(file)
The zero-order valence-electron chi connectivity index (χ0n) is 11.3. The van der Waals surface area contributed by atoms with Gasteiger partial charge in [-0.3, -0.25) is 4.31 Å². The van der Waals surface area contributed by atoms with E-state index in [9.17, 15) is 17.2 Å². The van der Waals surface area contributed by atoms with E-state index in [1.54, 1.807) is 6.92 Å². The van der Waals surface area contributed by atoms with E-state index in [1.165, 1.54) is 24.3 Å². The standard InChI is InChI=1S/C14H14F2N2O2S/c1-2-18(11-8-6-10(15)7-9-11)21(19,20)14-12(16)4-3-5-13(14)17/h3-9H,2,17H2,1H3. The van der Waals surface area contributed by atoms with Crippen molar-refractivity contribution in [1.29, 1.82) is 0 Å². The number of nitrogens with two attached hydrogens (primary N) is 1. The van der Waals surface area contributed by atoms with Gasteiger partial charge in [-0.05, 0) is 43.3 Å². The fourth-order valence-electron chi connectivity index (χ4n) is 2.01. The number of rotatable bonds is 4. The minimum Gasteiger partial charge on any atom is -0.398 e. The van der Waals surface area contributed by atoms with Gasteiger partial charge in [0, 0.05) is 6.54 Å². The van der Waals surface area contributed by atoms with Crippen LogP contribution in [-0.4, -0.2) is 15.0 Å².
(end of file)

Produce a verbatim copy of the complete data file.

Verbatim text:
The zero-order valence-electron chi connectivity index (χ0n) is 11.3. The van der Waals surface area contributed by atoms with Gasteiger partial charge in [-0.3, -0.25) is 4.31 Å². The van der Waals surface area contributed by atoms with E-state index in [9.17, 15) is 17.2 Å². The van der Waals surface area contributed by atoms with E-state index in [1.54, 1.807) is 6.92 Å². The van der Waals surface area contributed by atoms with E-state index in [1.165, 1.54) is 24.3 Å². The standard InChI is InChI=1S/C14H14F2N2O2S/c1-2-18(11-8-6-10(15)7-9-11)21(19,20)14-12(16)4-3-5-13(14)17/h3-9H,2,17H2,1H3. The van der Waals surface area contributed by atoms with Crippen molar-refractivity contribution in [1.29, 1.82) is 0 Å². The number of nitrogens with two attached hydrogens (primary N) is 1. The van der Waals surface area contributed by atoms with Gasteiger partial charge in [-0.05, 0) is 43.3 Å². The fourth-order valence-electron chi connectivity index (χ4n) is 2.01. The number of rotatable bonds is 4. The minimum Gasteiger partial charge on any atom is -0.398 e. The van der Waals surface area contributed by atoms with Gasteiger partial charge in [0, 0.05) is 6.54 Å². The van der Waals surface area contributed by atoms with Crippen LogP contribution in [-0.4, -0.2) is 15.0 Å².